Irene was the fifth costliest hurricane in US history.
If you're interested in how Sandy compares to every cyclones recorded since 1851, check out this graphic from the Guardian. 
Finally, if you haven't had enough scenes of reporters getting pelted by sea foam, people buying bottled water, or Fox News weathercaster Janice Dean throwing air quotes, have a look at Poynter's collection of animated gifs of hurricane clichés.
Monday 1:45 pm
What's all the buzz about Hurricane Sandy's barometric pressure? (And does it have anything to do with inducing labor in pregnant women?)
Hurricane Sandy's barometric pressure is really low, especially for a Category 1 (winds between 74-95 mph) hurricane.
Generally, the lower the barometric pressure, the higher the winds.
Barometric pressure is a measurement of the weight of the air. "Baros" is Greek for weight, and the Greek word for measure is "metron." A barometer measures the weight of a column of air directly above a given point in terms of inches or milibars of mercury displaced.
The normal sea level pressure is 1013.25 millibars.
Hurricane Sandy's barometric pressure was 943 milibars Monday morning, according to the Hurricane Hunters, the US Air Force pilots that regularly fly into the eye of hurricanes. That reading was a drop from the previous reading, indicating an intensification of the hurricane.
Hurricane Sandy's barometric pressure is now roughly equivalent to the typical Category 3 or Category 4 storm on Saffir-Simpson Hurricane Scale. But Sandy is not a typical hurricane; it is, in the words of  Weather Channel meterologist Stu Ostro, a "meteorologically mind-boggling combination of ingredients."
But we digress from role of barometric pressure. Suffice it to say, Sandy's barometric numbers are low, and they are helping make it a very big storm.
How low are Sandy's barometric readings? The storm isn't (yet) in the US Top 10 most intense (as measured by low barometric pressure) hurricanes. But Sandy's getting close. No. 10 on the list was a Hurricane Carla, a 1961 Category 4 storm with 931 millibars.
The lowest barometric pressure ever measured in a US hurricane was 882 millibars, in Hurricane Wilma in 2005. Wilma had sustained winds of more than 185 mph, making it a Category 5 storm.  The cyclone with the lowest recorded barometric pressure in the world was the 1979 storm Typhoon Tip, in the western Pacific Ocean, with a measurement of 869.9 millibars.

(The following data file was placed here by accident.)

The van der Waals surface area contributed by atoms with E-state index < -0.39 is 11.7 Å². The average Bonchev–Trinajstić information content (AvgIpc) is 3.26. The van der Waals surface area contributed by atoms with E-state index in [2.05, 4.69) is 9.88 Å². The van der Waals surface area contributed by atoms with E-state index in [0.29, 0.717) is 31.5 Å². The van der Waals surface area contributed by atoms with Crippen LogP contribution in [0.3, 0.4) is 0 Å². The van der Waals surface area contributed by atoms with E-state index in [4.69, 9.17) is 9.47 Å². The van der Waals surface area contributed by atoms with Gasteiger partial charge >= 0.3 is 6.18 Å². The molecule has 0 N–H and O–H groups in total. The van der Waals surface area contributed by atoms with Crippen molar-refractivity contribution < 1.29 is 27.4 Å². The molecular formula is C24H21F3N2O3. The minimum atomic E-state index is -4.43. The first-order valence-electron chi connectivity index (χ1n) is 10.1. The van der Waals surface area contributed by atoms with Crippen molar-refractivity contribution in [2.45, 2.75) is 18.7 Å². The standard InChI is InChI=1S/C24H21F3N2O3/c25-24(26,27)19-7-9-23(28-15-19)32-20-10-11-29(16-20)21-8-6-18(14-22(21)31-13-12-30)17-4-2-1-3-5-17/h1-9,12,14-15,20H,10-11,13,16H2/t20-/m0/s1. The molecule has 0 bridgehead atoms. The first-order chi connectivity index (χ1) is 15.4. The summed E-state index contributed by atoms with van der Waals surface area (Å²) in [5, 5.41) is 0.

A gas station displays a sign saying they’re out of gas in Branford, Ct. Facebook/Kevin Clancy

Hurricane Sandy headed toward Russell Crowe's 'Noah' ark

Noah's Ark
The Oyster Bay, N.Y., set of "Noah," featuring a massive ark from the biblical epic. The set is in the path of Hurricane Sandy. (Dan Wagner/New York Magazine)

Hurricane Sandy has shut down production on at least half a dozen New York television shows and feature films, but none more ironically than Russell Crowe's “Noah.”
Writer-director Darren Aronofsky’s film about the biblical flood and ark postponed shooting Monday, but the more pressing question is what will happen to the movie’s colossal boat. Aronofsky’s production team built two massive ships—one inside a Brooklyn sound stage, the other in the water at Oyster Bay, N.Y.
And Oyster Bay, a small inlet on the Long Island Sound, is very much in the path of Hurricane Sandy, with local flooding and wind gusts of up to 63 mph reported in the area.
The outdoor ark, which measures 450 feet long and is 75 feet tall and 45 feet wide, was not intended to be seaworthy. With production on the film wrapping up soon, the ark was scheduled to be used only sparingly in the weeks ahead and was partially dismantled over the last several days. But if the storm damages the Oyster Bay boat materially, “Noah” may need to organize some flood repairs.
Emma Watson, who co-stars in the film opposite Crowe, sent out a Twitter message Sunday night saying, “I take it that the irony of a massive storm holding up the production” of the film was not lost on her director or Crowe. Aronofsky used his down time to catch up on some movies, seeing “Cloud Atlas” and “The Master.”
Paramount Pictures' “Noah” is set for release in March 2014.

Hampton, Va.
A man looks down at a boarded up Broad Street subway station across the street from the New York Stock Exchange in New York October 28, 2012 as residents of lower Manhattan evacuate the city in preparation for Hurricane Sandy. (TIMOTHY A. CLARY/AFP/Getty Images)

Hurricane Sandy doesn't stop sentries at Tomb of the Unknowns

Spc. Brett Hyde keeps guard over the Tomb of the Unknown Soldier during Hurricane Sandy at Arlington National Cemetery, Va. (Sgt. Jose A. Torres Jr. / U.S. Army October 29, 2012)
WASHINGTON — Federal offices are shuttered. Schools are closed. Busses and subways have stopped running.
But the uniformed sentries at Arlington National Cemetery's Tomb of the Unknowns continued to stand guard Monday even as drenching rain from Hurricane Sandy doused the nation’s capital.
Volunteer soldiers, one by one, are taking turns guarding the tomb, dedicated in 1921 and long among the most visited sites in the nation's capital.
"They will physically guard the Unknowns until conditions are no longer safe," said Maj. John Miller of the 3rd U.S. Infantry. When the weather makes it unsafe to stand outside, the sentinel will move inside the awards room in the amphitheater where he can still see the tomb, but is out of the elements."
The soldiers are guarding the tomb in two-hour shifts.